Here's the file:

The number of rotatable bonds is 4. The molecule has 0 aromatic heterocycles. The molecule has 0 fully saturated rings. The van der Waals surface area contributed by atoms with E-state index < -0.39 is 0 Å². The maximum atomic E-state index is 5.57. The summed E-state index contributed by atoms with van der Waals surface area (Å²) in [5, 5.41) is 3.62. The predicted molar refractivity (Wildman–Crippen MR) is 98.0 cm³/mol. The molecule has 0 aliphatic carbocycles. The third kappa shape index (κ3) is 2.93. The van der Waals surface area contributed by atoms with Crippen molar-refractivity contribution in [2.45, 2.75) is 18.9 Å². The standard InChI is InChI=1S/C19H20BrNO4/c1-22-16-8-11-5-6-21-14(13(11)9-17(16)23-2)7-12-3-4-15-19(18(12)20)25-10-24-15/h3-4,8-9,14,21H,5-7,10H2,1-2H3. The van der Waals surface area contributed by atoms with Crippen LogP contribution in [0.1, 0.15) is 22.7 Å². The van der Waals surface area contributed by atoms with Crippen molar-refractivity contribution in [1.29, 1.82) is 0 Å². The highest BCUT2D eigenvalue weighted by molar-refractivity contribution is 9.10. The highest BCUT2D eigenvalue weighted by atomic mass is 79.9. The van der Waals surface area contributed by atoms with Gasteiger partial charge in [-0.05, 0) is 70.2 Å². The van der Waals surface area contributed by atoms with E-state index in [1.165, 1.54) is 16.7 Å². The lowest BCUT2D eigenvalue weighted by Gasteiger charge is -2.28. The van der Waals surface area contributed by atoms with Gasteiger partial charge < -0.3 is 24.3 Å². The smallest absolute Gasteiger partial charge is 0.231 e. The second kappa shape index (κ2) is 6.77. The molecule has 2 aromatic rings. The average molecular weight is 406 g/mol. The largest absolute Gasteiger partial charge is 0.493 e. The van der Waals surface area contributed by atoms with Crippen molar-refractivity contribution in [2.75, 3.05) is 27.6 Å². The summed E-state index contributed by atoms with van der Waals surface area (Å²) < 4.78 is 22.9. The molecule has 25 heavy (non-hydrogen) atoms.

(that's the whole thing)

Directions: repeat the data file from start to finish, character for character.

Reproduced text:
The number of rotatable bonds is 4. The molecule has 0 aromatic heterocycles. The molecule has 0 fully saturated rings. The van der Waals surface area contributed by atoms with E-state index < -0.39 is 0 Å². The maximum atomic E-state index is 5.57. The summed E-state index contributed by atoms with van der Waals surface area (Å²) in [5, 5.41) is 3.62. The predicted molar refractivity (Wildman–Crippen MR) is 98.0 cm³/mol. The molecule has 0 aliphatic carbocycles. The third kappa shape index (κ3) is 2.93. The van der Waals surface area contributed by atoms with Crippen molar-refractivity contribution in [2.45, 2.75) is 18.9 Å². The standard InChI is InChI=1S/C19H20BrNO4/c1-22-16-8-11-5-6-21-14(13(11)9-17(16)23-2)7-12-3-4-15-19(18(12)20)25-10-24-15/h3-4,8-9,14,21H,5-7,10H2,1-2H3. The van der Waals surface area contributed by atoms with Crippen LogP contribution in [0.1, 0.15) is 22.7 Å². The van der Waals surface area contributed by atoms with Crippen molar-refractivity contribution in [1.29, 1.82) is 0 Å². The highest BCUT2D eigenvalue weighted by molar-refractivity contribution is 9.10. The highest BCUT2D eigenvalue weighted by atomic mass is 79.9. The van der Waals surface area contributed by atoms with Gasteiger partial charge in [-0.05, 0) is 70.2 Å². The van der Waals surface area contributed by atoms with E-state index in [1.165, 1.54) is 16.7 Å². The lowest BCUT2D eigenvalue weighted by Gasteiger charge is -2.28. The van der Waals surface area contributed by atoms with Gasteiger partial charge < -0.3 is 24.3 Å². The smallest absolute Gasteiger partial charge is 0.231 e. The second kappa shape index (κ2) is 6.77. The molecule has 2 aromatic rings. The average molecular weight is 406 g/mol. The largest absolute Gasteiger partial charge is 0.493 e. The van der Waals surface area contributed by atoms with Crippen molar-refractivity contribution in [2.75, 3.05) is 27.6 Å². The summed E-state index contributed by atoms with van der Waals surface area (Å²) < 4.78 is 22.9. The molecule has 25 heavy (non-hydrogen) atoms.